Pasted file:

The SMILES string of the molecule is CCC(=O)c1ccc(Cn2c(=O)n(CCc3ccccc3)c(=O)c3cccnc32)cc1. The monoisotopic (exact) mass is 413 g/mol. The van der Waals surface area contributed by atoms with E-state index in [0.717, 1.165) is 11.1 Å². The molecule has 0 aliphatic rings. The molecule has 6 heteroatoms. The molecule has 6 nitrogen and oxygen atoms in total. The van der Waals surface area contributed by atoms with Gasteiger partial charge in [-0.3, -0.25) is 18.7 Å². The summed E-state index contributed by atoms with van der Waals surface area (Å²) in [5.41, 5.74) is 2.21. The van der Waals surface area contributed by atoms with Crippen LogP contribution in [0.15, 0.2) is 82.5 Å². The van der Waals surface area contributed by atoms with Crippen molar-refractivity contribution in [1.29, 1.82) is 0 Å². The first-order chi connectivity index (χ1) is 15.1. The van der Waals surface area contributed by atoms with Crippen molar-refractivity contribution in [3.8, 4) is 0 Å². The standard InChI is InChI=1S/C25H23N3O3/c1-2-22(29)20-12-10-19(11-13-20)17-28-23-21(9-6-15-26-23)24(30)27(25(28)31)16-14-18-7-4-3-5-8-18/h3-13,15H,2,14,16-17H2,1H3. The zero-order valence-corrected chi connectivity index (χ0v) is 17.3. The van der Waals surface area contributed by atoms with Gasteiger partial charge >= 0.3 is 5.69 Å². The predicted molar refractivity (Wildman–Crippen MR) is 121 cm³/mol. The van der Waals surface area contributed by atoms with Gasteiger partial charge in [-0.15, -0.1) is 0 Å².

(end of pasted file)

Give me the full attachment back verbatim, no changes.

The SMILES string of the molecule is CCC(=O)c1ccc(Cn2c(=O)n(CCc3ccccc3)c(=O)c3cccnc32)cc1. The monoisotopic (exact) mass is 413 g/mol. The van der Waals surface area contributed by atoms with E-state index in [0.717, 1.165) is 11.1 Å². The molecule has 0 aliphatic rings. The molecule has 6 heteroatoms. The molecule has 6 nitrogen and oxygen atoms in total. The van der Waals surface area contributed by atoms with Gasteiger partial charge in [-0.3, -0.25) is 18.7 Å². The summed E-state index contributed by atoms with van der Waals surface area (Å²) in [5.41, 5.74) is 2.21. The van der Waals surface area contributed by atoms with Crippen LogP contribution in [0.15, 0.2) is 82.5 Å². The van der Waals surface area contributed by atoms with Crippen molar-refractivity contribution in [1.29, 1.82) is 0 Å². The first-order chi connectivity index (χ1) is 15.1. The van der Waals surface area contributed by atoms with Crippen molar-refractivity contribution in [3.8, 4) is 0 Å². The standard InChI is InChI=1S/C25H23N3O3/c1-2-22(29)20-12-10-19(11-13-20)17-28-23-21(9-6-15-26-23)24(30)27(25(28)31)16-14-18-7-4-3-5-8-18/h3-13,15H,2,14,16-17H2,1H3. The zero-order valence-corrected chi connectivity index (χ0v) is 17.3. The van der Waals surface area contributed by atoms with Gasteiger partial charge >= 0.3 is 5.69 Å². The predicted molar refractivity (Wildman–Crippen MR) is 121 cm³/mol. The van der Waals surface area contributed by atoms with Gasteiger partial charge in [-0.15, -0.1) is 0 Å².